Michelle Bachelet was 22 years old and studying medicine in Chile when her world was turned upside down. The year was 1973 and her beloved father disappeared in prison under the newly installed government of the military junta headed by General Pinochet. He didn’t survive long inside. And then, in February 1975, they also locked her and her mother in a secret prison. Without official charges, behind bars whose existence the Chilean junta did not acknowledge. They were not managed by the police, but by the secret services.
The place where Bachelet’s mother and daughter were imprisoned was called Villa Grimaldi. The infamous Villa Grimaldi, rumored to be a torture center. In a whisper, because it didn’t exist.
“I understand very well the people I talk to in my current job,” Michelle Bachelet, now single, noted 46 years later. It was June 2021 and she had not only completed two presidential mandates in her native Chile, but also three years as the UN High Commissioner for Human Rights.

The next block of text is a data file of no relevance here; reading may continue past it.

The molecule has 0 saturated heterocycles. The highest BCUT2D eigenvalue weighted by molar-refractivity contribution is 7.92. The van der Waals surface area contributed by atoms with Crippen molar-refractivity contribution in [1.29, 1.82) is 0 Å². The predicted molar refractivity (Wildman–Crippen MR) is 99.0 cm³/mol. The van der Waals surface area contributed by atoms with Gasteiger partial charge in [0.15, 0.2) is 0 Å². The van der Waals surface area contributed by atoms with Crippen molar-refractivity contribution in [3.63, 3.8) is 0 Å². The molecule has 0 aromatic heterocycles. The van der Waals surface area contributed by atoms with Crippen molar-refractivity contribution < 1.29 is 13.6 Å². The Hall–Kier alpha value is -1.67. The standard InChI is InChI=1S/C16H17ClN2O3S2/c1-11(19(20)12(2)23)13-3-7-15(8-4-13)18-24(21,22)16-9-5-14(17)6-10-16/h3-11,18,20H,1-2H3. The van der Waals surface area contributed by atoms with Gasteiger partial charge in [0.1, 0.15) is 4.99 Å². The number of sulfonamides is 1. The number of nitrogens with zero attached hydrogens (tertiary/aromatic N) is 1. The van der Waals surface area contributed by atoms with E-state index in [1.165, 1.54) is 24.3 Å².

“I always tell them: You don’t have to explain this to me,” she described her approach to dealing with victims of human rights crimes. “I experienced it. They detained me arbitrarily. I was ‘disappeared’. I was in your shoes. I was lucky to survive.’
Crimes against humanity
That was last year. Yesterday, August 31, 2022, Michelle Bachelet ended her post as High Commissioner for Human Rights. And unlike her former presidency in Chile, she has already announced that she does not intend to seek re-election. Her recent inspection trip to the People’s Republic of China cast a very unflattering shadow on her last months in office. In particular, the visit to the Xinjiang Uyghur Autonomous Region directed and closely supervised by the Chinese security forces.
Main conclusions of the “Report of the Office of the United Nations High Commissioner for Human Rights on human rights concerns in the Uyghur Autonomous Region, People’s Republic of China” (31 August 2022):